TransformationalDavid Luard, Northcote Lodge School
Smart Marking – making marking meaningful, manageable and motivating again!
Just 45 per cent of primary and 44 per cent of secondary teachers have had a review of marking in their schoolNEU teachers’ union survey
How to mark smart
Smart marking involves relying less on traditional techniques and becoming open to methods that might seem counterintuitive at first. This can be difficult for teachers who have been teaching for a number of years, and it can be doubly difficult to convince school leaders to change their policy to these methods.
However, with no evidence to suggest it is always effective, ‘triple-impact marking’ (the usual method of marking and grading an entire piece of work in depth) is most likely not the best course of action for regular feedback.
Teachers need to capitalise on the Hattie and EEF research which has shown that feedback strategies, such as self reported grading are one of the most effective ways of improving progress.
This INSET is designed for staff at schools who already understand the benefits of effective marking and feedback who are looking to move away from unhelpful and time-consuming marking processes and return the focus to improving pupil outcomes through feedback. Discover a range of ideas informed by research that can be used immediately for the benefit of both teachers and their students, to ensure that pupils achieve the highest outcomes.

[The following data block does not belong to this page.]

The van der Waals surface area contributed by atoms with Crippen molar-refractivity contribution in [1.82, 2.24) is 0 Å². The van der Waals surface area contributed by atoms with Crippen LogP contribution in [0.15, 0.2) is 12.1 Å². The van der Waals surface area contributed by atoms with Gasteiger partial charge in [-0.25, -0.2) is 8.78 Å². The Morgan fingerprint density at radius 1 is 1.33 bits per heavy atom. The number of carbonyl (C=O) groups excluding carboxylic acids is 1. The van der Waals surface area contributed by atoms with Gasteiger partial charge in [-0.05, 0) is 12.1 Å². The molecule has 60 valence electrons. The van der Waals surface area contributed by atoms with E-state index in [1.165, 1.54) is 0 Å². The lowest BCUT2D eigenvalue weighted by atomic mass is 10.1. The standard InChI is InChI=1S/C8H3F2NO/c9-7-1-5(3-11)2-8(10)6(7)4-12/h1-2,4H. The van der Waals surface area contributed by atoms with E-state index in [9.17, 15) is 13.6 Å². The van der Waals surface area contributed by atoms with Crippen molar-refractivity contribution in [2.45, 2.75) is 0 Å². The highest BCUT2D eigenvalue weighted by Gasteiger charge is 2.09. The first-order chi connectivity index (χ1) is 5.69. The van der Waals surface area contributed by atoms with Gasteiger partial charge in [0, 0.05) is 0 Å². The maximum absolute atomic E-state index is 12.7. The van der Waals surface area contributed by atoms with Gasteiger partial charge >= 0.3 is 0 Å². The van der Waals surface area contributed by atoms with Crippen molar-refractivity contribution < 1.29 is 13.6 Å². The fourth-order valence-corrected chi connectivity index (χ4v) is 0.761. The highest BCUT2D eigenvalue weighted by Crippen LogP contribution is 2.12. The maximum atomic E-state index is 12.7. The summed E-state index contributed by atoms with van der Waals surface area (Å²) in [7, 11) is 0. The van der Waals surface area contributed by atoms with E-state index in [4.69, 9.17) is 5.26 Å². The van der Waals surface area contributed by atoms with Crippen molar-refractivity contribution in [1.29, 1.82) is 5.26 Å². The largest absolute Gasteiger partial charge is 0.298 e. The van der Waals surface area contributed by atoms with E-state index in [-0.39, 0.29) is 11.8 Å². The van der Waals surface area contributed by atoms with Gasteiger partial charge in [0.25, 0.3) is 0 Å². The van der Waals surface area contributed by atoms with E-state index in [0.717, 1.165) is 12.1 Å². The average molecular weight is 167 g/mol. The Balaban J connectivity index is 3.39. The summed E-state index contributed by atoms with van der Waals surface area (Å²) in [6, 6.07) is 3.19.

Expert guide to smart marking & feedback strategies
- Current feedback and marking climate, including Ofsted’s & ISI’s perspective
- What are the issues with Triple Impact Marking and how to move to a more meaningful practice?
- The research behind smart marking and how to translate this into practice
- Changing the mindset behind marking
- Integrating assessment into teachers planning
Making marking meaningful, manageable and motivating again!
- Key principles upon which any sensible marking policy should be based
- The 4 stages of feedback
- How to work with colleagues to evaluate and moderate teaching and planning
- Best-practice ideas of assessment and marking policies that reduce workload and increase student learning
A practical toolkit of feedback strategies to improve performance
- Techniques for oral feedback designed to benefit the pupils
- Ideas for gathering feedback during lessons
- Strategies for how to respond to feedback within lessons, including how to effectively differentiate for all learners
- Methods for developing independent learning capabilities
- The power of Self Reported grades – achieve up to three years of additional growth in learning for every year.
Triple marking is still being undertaken in 63 per cent of primary schools and 59 per cent of secondary schools despite little evidence of its effectivenessNEU teachers’ union survey